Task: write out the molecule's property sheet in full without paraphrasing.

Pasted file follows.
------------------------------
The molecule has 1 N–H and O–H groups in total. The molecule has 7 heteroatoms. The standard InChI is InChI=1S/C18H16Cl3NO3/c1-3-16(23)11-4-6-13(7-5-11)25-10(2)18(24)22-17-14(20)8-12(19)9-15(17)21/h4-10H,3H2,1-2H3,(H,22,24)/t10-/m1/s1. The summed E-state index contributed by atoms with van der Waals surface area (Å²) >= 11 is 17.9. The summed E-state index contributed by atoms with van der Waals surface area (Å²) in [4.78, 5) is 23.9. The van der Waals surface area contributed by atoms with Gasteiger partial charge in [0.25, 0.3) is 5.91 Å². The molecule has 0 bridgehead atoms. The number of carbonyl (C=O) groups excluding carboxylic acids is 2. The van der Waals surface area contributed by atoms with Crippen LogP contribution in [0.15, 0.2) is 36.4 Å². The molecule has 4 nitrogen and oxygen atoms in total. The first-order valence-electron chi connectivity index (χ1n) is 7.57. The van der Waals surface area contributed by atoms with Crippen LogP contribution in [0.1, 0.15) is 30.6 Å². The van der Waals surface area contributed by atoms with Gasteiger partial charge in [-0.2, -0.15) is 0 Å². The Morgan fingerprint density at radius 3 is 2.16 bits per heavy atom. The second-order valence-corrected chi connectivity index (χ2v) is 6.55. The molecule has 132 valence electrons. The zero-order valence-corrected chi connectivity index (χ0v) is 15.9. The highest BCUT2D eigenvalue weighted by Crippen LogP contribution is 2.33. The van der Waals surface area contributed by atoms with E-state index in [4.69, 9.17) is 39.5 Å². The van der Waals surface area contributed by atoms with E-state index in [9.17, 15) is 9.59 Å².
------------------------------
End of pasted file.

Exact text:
The molecule has 1 N–H and O–H groups in total. The molecule has 7 heteroatoms. The standard InChI is InChI=1S/C18H16Cl3NO3/c1-3-16(23)11-4-6-13(7-5-11)25-10(2)18(24)22-17-14(20)8-12(19)9-15(17)21/h4-10H,3H2,1-2H3,(H,22,24)/t10-/m1/s1. The summed E-state index contributed by atoms with van der Waals surface area (Å²) >= 11 is 17.9. The summed E-state index contributed by atoms with van der Waals surface area (Å²) in [4.78, 5) is 23.9. The van der Waals surface area contributed by atoms with Gasteiger partial charge in [0.25, 0.3) is 5.91 Å². The molecule has 0 bridgehead atoms. The number of carbonyl (C=O) groups excluding carboxylic acids is 2. The van der Waals surface area contributed by atoms with Crippen LogP contribution in [0.15, 0.2) is 36.4 Å². The molecule has 4 nitrogen and oxygen atoms in total. The first-order valence-electron chi connectivity index (χ1n) is 7.57. The van der Waals surface area contributed by atoms with Crippen LogP contribution in [0.1, 0.15) is 30.6 Å². The van der Waals surface area contributed by atoms with Gasteiger partial charge in [-0.2, -0.15) is 0 Å². The Morgan fingerprint density at radius 3 is 2.16 bits per heavy atom. The second-order valence-corrected chi connectivity index (χ2v) is 6.55. The molecule has 132 valence electrons. The zero-order valence-corrected chi connectivity index (χ0v) is 15.9. The highest BCUT2D eigenvalue weighted by Crippen LogP contribution is 2.33. The van der Waals surface area contributed by atoms with E-state index in [4.69, 9.17) is 39.5 Å². The van der Waals surface area contributed by atoms with E-state index in [9.17, 15) is 9.59 Å².